Queensland Police Service (QPS) in Australia to initiate artificial intelligence (AI) trial to determine future risk that some reported subjects engage in domestic violence.
Offenders identified as "high risk" (based on previous reports, criminal records or others) will be visited at home by the police before domestic violence escalates and any crime is committed.
Domestic violence: prevention is better, but ...
I say it right away: we need to find better ways to improve the safety of women who are victims of domestic violence. However, using AI technology in this context can have unintended consequences, and this proposed plan raises serious questions about the role of the police in preventing domestic violence incidents.
The approach is based on an algorithm that was developed from existing data. All statistical algorithms must evaluate the risk on the basis of the available data. This in turn means that they are "only" as good as the data supporting them. It is no coincidence that experts criticize data-based risk assessment tools in police activities, pointing out the lack of transparency in the specific types of data analyzed.
Beware of playing "Pre Crime"
As mentioned, the key data acquired most consistently are information on past situations in which the police have been called and data on criminal background. Using this information to train an artificial intelligence algorithm could reinforce existing biases in the criminal justice system. It could create an endless feedback loop, a dead end vicious circle between the police and those citizens who have more contact with the police.
If ethnic discrimination also comes to mind, you are not far from the truth. In Australia, for example, the people who come into contact with the police most are the Aborigines. It is not difficult to imagine that under this new “anti-domestic violence” regime, Aborigines will be visited more by the police.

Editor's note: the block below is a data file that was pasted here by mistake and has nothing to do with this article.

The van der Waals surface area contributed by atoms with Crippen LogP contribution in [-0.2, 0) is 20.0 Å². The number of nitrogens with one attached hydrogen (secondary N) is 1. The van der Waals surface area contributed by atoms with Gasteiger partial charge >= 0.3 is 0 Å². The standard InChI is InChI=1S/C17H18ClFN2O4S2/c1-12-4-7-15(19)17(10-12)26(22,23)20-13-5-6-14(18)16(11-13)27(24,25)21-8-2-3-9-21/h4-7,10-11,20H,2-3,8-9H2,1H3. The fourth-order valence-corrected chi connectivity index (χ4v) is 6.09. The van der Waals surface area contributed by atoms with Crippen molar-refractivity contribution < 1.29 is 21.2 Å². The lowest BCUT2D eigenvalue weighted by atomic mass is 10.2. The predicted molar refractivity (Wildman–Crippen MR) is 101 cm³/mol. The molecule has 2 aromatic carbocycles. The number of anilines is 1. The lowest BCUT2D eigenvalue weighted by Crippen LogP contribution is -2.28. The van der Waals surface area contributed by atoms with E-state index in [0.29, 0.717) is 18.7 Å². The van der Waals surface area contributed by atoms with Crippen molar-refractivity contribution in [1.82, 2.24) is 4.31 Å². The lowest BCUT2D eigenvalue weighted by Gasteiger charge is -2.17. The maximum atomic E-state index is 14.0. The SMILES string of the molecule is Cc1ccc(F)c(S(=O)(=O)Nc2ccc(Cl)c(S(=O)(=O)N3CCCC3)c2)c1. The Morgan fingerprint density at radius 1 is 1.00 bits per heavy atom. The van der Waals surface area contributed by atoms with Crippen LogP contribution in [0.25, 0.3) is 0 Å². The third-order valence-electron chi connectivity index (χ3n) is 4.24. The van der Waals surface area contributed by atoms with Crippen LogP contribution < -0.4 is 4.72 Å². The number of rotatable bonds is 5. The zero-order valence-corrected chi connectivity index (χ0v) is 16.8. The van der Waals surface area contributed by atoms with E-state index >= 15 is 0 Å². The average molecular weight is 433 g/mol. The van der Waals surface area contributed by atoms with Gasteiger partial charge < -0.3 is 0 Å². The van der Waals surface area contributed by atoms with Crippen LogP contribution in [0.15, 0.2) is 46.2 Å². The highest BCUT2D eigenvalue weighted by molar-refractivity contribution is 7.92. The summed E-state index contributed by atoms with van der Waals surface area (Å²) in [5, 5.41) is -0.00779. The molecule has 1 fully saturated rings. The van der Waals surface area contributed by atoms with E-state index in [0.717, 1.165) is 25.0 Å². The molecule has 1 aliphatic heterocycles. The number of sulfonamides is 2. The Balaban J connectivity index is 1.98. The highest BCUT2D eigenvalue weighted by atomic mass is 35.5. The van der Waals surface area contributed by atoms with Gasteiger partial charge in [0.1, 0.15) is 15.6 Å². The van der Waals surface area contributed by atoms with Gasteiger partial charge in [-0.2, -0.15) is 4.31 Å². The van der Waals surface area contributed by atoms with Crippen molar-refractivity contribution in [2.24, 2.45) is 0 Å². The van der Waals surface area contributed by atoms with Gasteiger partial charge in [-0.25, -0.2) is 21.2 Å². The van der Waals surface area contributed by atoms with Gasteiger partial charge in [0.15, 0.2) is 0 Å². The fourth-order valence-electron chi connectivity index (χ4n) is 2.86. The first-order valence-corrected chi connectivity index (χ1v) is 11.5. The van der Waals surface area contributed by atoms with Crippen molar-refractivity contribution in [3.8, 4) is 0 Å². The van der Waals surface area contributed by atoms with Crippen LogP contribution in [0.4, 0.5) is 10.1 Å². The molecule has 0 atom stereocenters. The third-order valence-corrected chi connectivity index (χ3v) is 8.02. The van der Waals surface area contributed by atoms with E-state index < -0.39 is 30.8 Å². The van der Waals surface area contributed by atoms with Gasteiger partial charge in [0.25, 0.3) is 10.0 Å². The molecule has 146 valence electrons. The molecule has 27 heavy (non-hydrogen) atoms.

Police are keen to say that for this pilot project the attributes of ethnicity and geographic location were removed before training the AI model. Despite this, it is still likely that Aborigines will continue to be disproportionately targeted, as they are over-represented in all types of contact with the police.
Is crime risk based a good approach?
The goal of these police strategies based onartificial intelligence it is to prevent or reduce crime, through an assessment of the risk of future crimes. In theory, this means that the police would intervene early to prevent a crime from occurring. Who remembers the aforementioned "Pre crime" of "Minority Report"?
I say that with this approach there are risks that the police may even create crime. A "preventive" program of this type can increase resistance and circumvention mechanisms: it would not surprise me if this led to other crimes.
In summary, the plan proposed by the Australian police presents an obvious risk. That of widening the network of criminalization both for the perpetrators and for the victims (who can be mistakenly identified as perpetrators.) How? For example, victims who used violence in self-defense were sometimes arrested in place of the perpetrator.
Could it bring further harm to victims of domestic violence?
The victim's role in such a program is also worrying. Any program that deepens the surveillance of the perpetrators also deepens the surveillance of the victims.
Victims don't always want the police to intervene in their lives. In some cases, this form of proactive policing may seem like an extension of scrutiny rather than help. What happens when the police visit and find that a perpetrator and a high-risk victim are living together again?
The risks are there
Victims may fear that child protection authorities are involved and feel compelled to hide the fact that they are still with the offender. And once a victim has been forced to lie, they may be reluctant to call the police the next time they need police intervention. In other cases, the perpetrator or victim may decide not to follow the safety advice of the police officers they visit. It is unclear what the police might do in a situation where they ask an attacker to leave or try to rescue a victim, but they refuse.
The mission of any domestic violence intervention should be to restore power to the victims. But we know that interventions don't help all women (or men) equally. Structural inequalities, including race and class, mean that interventions are experienced differently by different people.